[Happier Budapest day = photo album.]
I think I didn’t get to know Attila online until I arrived in BP, and I’m glad I got to know this friend – that is, aside from having the thrill to hear him from the other end of the phone saying “Hey, this is Attila.” I know Attila is a pretty common name in Hungary, but the first time I heard his voice over the phone it felt like a historical (or rather, operatic) figure was calling me.
We were too early for the Synagogue, so we went for a coffee and ended up in a small, fine café in a somewhat dusty alley, even though Attila said it’s a very good (a.k.a. expensive) neighborhood. We had a surprisingly very good talk, talking about things such as how new apartments in BP aren’t necessarily more desirable since the construction quality can be poor and other things.
The Synagogue is quite a sight and worth a visit, although if I am right the prices of tickets as well as souvenirs are more expensive than elsewhere.
Attila has some other engagement at 1pm, but he still very patiently waited me while I did my CD hunt in a nearby Alexandra (and found a Hungaraton Renata Scotto issue), and told me about a couple of CD shops he knows. I suggested to have lunch together, so he showed me the two university cafeterias – and it’s funny to know that, as long as one knows which entrance to choose, one will not encounter guards who check IDs; there’re still guards, but guards at certain entrances don’t check IDs, that is.
Aside from speaking English with a very fine American accent, Attila is really someone who’s consistently gentle, agreeable, considerate, and easy-to-talk-to — in short, quite a treat and a wonderful surprise, and this is especially a wonderful thing considering how the weather was swinging between cloudy and light raining during the morning.
The rest of the day was basically about how tired I was, and that includes my feet – these days I feel them keenly even when I rest at my host’s place. Obviously I need a good masseur. After some rest at a café (with interesting furnishing style) I went to the riverbank – basically I was DRAGGING myself, only wishing I could sit somewhere and put my heavy backpack down and rest. The weather resumed sunny and hot enough, the setting sun certainly sufficiently blazing.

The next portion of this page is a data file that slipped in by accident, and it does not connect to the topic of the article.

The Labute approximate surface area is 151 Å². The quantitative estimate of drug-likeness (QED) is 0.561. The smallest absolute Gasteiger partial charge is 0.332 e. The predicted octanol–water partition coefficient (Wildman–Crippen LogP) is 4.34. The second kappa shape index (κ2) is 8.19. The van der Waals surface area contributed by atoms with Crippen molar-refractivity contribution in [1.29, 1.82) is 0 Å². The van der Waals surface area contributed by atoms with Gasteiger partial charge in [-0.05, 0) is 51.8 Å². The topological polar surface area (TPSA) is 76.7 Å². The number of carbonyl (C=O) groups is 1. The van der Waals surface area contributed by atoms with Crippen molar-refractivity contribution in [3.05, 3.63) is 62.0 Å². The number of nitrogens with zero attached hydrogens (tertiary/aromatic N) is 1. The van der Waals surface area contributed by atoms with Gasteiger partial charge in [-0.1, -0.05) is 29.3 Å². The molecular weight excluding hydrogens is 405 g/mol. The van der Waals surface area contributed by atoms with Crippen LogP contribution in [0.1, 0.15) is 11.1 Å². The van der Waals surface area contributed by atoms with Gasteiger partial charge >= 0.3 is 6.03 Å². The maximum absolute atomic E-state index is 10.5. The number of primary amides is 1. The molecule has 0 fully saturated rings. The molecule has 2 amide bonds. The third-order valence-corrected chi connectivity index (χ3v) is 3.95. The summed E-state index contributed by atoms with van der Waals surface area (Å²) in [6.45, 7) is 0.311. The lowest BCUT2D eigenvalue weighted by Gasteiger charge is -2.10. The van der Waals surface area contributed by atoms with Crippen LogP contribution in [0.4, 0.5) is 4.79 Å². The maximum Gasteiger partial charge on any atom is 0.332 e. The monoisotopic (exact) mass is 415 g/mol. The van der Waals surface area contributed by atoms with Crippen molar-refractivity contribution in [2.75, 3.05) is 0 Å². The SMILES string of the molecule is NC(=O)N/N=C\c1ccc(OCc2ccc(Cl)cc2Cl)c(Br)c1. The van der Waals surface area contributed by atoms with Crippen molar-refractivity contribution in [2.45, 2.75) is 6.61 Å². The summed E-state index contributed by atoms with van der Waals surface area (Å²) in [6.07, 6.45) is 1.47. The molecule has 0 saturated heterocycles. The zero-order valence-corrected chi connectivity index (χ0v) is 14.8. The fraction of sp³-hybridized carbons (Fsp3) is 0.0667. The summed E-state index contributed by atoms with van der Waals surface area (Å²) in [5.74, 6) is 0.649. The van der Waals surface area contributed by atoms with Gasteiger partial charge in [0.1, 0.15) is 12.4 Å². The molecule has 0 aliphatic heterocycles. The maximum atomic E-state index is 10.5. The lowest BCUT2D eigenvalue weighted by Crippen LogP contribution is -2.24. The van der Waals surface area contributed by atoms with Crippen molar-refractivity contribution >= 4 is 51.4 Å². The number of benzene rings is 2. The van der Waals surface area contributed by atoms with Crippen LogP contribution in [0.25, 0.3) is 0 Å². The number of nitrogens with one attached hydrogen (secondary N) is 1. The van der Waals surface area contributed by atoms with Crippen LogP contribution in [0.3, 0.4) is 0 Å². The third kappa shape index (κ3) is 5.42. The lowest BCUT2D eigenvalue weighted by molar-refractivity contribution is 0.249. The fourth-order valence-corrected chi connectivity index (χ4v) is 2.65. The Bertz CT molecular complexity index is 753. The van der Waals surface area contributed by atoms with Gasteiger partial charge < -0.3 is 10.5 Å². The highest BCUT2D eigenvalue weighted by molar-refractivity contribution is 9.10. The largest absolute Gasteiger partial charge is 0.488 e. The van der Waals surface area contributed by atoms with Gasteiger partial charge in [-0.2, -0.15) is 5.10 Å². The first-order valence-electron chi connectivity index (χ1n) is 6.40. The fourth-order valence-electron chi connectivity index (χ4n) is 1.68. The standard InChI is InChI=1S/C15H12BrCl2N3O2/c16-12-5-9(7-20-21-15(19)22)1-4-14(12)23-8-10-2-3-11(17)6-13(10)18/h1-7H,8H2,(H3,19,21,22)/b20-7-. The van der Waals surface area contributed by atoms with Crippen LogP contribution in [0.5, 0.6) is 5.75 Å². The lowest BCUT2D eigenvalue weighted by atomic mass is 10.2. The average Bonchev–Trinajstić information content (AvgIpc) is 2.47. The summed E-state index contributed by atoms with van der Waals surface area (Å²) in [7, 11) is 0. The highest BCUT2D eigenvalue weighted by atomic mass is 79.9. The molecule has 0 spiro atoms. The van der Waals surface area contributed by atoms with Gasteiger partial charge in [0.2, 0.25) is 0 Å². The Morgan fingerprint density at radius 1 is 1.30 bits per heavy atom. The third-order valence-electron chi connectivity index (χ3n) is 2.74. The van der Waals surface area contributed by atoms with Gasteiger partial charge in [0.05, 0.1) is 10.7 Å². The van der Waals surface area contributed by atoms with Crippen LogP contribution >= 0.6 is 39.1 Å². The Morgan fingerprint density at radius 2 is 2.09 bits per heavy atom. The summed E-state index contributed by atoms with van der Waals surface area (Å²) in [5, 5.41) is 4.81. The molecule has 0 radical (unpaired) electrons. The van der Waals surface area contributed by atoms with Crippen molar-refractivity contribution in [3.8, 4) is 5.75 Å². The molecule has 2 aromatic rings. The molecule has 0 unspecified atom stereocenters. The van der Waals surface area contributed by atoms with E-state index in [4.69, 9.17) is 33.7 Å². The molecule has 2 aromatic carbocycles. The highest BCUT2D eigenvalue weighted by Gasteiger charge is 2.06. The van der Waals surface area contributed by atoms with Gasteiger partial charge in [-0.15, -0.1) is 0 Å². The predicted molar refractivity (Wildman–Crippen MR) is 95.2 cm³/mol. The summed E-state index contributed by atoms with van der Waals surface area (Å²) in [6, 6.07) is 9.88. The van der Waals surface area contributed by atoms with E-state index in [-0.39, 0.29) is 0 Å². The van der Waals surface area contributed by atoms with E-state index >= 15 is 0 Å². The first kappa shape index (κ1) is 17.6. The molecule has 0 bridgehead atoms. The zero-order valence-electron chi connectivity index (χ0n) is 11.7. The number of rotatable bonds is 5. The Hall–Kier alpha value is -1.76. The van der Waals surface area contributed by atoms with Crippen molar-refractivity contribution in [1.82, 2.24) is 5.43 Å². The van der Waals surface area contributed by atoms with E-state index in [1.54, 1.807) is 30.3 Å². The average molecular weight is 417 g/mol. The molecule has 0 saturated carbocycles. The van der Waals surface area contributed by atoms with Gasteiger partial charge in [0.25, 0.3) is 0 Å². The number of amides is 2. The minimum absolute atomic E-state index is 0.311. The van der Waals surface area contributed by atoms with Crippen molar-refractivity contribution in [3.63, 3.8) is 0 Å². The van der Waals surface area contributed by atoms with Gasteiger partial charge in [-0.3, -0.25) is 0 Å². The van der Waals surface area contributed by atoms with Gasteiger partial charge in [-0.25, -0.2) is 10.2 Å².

Met an AA, who was keen to meet me and even host me, but probably because we were both too tired and weren’t keen enough to carry proper talks, the meet-up failed to sustain. Maybe that was for the best — I guess we both needed “self” time to recuperate.
Which wasn’t the easiest thing for me: Since my host A wouldn’t return until 9.30pm or so, I had to find a place to wait. I tried to look for some of the places not too far from Blaha (near to where I stay), and the result was too much walking. There’re of course places that have “best goulash in Hungary,” and the price (and the violin that plays some Hungarian Rhapsody) shows exactly what kind of tourist place it should be. One LP-recommendation was totally full, but on the (complicated) way leading to that place I found a potentially interesting second-hand-and-first-hand CD/vinyl shop called “Concerto” – that reminded me the “good time” in the Netherlands, since a much bigger shop with a good collection in Amsterdam has the same name.
After checking out a quieter place where the owner speaks so softly I could barely hear him and moved very slowly, and the wi-fi doesn’t work for my notebook, I decided to walk away to Burger King. Yeah, Burger King. Now who cares. At least the guard was very nice and helpful.
Just as soon as I finished placing my order, the phone rang – A would be home in 10 minutes. But well, it wasn’t a worst thing to eat Burger King, even though it’s definitely pricier than in Taiwan.
CD (Scotto: French Album I)：600